Most tourists think of regions like Andalucia, Catalonia or Valencia when they go on holiday in Spain. Or they go to northern Spain for ‘something different’. Like to the Basque Country or Castilla y León. But those who do not look beyond all those regions miss a particularly interesting Spanish holiday destination. Namely the small, unknown Mediterranean region of Murcia, located between Andalucia and Valencia. Here you will find many historical cities, colourful folklore and lovely beaches, as well as stunning nature where you can do some fabulous hikes. This makes Murcia an attractive, diverse region for a unique road trip in Spain.
Travel through the Mediterranean region of Murcia
Want to get to know the small but diverse region of Murcia? Then plan for at least one week. Reserve three to four days for the necessary culture in the many historical cities. In addition, assume a few days for walks through the impressive nature. Then finish your trip off with two days of relaxation on the La Manga peninsula.
We have gone ahead and mapped out a possible route for you. From Alicante airport, for instance, we will first go to Murcia, the region’s capital. Then we travel via Caravaca de la Cruz to the Sierra Espuña nature reserve. We then visit Cartagena after which we return to Alicante via La Manga for our return flight.
The beautiful, historic cities of Murcia
We start our tour of the Murcia region in the capital city of Murcia. The big city was founded by the Moors in the 9th century. Remnants of the Moorish early period can be seen in the still visible city wall. After the Christians expelled the Moors in the 13th century, Murcia became one of the cultural cities of King Alfons X of Castile. This caused great growth of the city. Murcia peaked in the 15th century when irrigation systems for the ‘huerta’ (orchards) were built. Several centuries later, Murcia again experienced economic prosperity. Some beautiful pieces of Baroque art and architecture still bear witness to that period.
Thanks to its inland location, Murcia is a wonderfully quiet city in the summer months. Most of the inhabitants then head to the coast. In the other months, the bustling student city is particularly lively. Not only on the terraces in the sometimes narrow, typically Spanish alleys but especially in the many parks and squares. A great example is the Plaza de las Flores. Here you can enjoy the flower market and the great view of the city hall and cathedral.
Perhaps the most important sight in Murcia is Santa Maria Cathedral. The cathedral is built in various architectural styles including Renaissance, Rococo and especially Baroque. Other highlights in the city include the Real Casino de Murcia and some fantastic museums. If you are there at Easter, you will fall head over heels in love with Murcia’s folklore. This is because during that period both the Semana Santa and the Bando de la Huerta take place. But Murcia has much more to offer! And so, we will take you on a city trip to the beautiful city of Murcia in this travel blog.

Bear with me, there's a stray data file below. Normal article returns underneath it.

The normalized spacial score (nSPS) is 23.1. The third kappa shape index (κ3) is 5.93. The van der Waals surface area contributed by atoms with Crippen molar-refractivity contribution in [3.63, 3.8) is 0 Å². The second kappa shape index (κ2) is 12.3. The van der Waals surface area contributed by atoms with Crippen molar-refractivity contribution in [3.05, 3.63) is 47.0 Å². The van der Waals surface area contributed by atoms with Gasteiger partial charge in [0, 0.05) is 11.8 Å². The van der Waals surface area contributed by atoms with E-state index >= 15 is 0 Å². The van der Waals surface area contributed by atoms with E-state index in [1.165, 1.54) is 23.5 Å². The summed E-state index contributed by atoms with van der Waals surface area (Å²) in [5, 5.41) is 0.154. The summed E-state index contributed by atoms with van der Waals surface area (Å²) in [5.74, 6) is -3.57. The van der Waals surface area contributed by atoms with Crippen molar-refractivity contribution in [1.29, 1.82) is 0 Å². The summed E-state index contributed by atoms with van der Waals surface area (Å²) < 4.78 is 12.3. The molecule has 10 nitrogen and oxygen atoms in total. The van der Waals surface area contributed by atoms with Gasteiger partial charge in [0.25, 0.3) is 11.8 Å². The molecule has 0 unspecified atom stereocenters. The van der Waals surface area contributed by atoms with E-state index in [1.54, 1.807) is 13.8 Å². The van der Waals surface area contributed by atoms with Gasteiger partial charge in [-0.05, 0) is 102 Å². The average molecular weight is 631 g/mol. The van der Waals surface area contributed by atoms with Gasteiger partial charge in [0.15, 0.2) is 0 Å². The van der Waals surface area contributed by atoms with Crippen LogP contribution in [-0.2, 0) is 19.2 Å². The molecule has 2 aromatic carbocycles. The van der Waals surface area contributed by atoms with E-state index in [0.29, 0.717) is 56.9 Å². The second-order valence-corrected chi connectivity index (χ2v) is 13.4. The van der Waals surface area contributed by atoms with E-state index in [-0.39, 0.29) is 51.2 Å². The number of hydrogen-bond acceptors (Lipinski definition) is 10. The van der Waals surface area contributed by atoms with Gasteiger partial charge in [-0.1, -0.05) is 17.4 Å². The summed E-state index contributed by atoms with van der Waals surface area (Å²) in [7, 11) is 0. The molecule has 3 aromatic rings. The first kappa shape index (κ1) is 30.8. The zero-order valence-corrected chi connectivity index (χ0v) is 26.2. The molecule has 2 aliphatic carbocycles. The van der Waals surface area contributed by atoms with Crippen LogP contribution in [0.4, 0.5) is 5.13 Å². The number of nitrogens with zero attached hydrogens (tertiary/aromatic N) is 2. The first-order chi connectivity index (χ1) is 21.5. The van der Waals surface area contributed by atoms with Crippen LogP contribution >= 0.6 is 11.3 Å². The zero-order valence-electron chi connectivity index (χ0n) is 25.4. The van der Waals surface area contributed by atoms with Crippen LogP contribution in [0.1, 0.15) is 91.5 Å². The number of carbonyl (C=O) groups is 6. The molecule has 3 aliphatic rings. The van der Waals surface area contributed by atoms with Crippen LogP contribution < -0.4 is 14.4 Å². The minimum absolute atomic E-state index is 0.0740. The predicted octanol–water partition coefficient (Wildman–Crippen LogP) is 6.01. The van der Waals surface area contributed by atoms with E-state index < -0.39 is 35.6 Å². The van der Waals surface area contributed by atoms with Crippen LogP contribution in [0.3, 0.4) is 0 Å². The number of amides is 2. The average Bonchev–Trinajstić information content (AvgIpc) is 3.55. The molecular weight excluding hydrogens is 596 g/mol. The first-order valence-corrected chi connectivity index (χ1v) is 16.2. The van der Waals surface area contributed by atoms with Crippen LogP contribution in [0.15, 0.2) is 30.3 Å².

Caravaca de la Cruz
Another town that should not be missing from your visit to the Murcia region is Caravaca de la Cruz. It is one of the most enchanting towns in Murcia. Caravaca de la Cruz is rich in history, culture and religion, full of fascinating sights and folkloric events.
One of the main attractions is the Basilica de la Vera Cruz. The 17th-century basilica is known for its impressive architecture, stunning works of art and beautiful frescoes. In one of the chapels of the large basilica you will find the Holy Cross (under guard). Only during the Fiestas de la Cruz, celebrated annually in May, does the cross leave the church. There are many activities then, including processions and mock battles between Moors and Christians. The whole city celebrates exuberantly.
Incidentally, the main highlight during the Fiestas de la Cruz is the race with ‘wine horses’. In pairs of four, locals run 80 metres up the hill. But between them there is a horse decorated with embroidered armour. Contrary to what we expected from a religious festival, the embroidery tells horrifying stories. Unfortunately, we were just too late to attend the festivities. But in the interesting museum, we still found out a lot about it. Absolutely to be recommended!
In a later blog, we will soon describe the city’s many other attractions. We’ll also tell you more about other festivals in Caravaca de la Cruz.
A city that impressed us a lot during our tour of the Murcia region is Cartagena. In this old port city, you will find many monuments, archaeological sites and special historical buildings. One of these is the Roman theatre from the 1st century BC, which is incredibly well preserved. Perhaps because it was still hidden underground a few decades ago.
Another highlight in Cartagena is Calle Mayor. This street forms the heart of the city and is dotted with restaurants, shops and charming bars. It is a great place to experience Cartagena’s lively atmosphere and Spanish culture. But your break to the port city of Cartagena is not complete without a visit to the naval museum. This museum highlights the city’s importance as a naval base throughout history. It also contains exhibitions on military history and submarines, among others.
In Cartagena, we took a guided city tour. Very enjoyable because you get to see the main highlights of the city. You also get to know a lot more about the city and its history.
Having said that, you can also have a fun and particularly interesting city walk without a guide. Anyway, check out the sights mentioned earlier. We will soon publish a separate blog especially about the Cartagena highlights that are not to be missed. Here you will find plenty of inspiration for your city trip to this fantastic port city.
Other towns and villages to see in Murcia
The region of Murcia has other old towns and picturesque villages that are definitely worth a visit. Like Lorca, a city full of beautiful old buildings in Baroque and Renaissance style. One of the city’s highlights is the 11th-century castle, located high atop a hill. Another attraction is the centrally located Plaza de España. It is a perfect place to take a stroll and enjoy fantastic food in one of the many restaurants. Here you will also find the impressive city hall and an old monastery. Furthermore, in Lorca you have the only synagogue from the Middle Ages that was never turned into a church.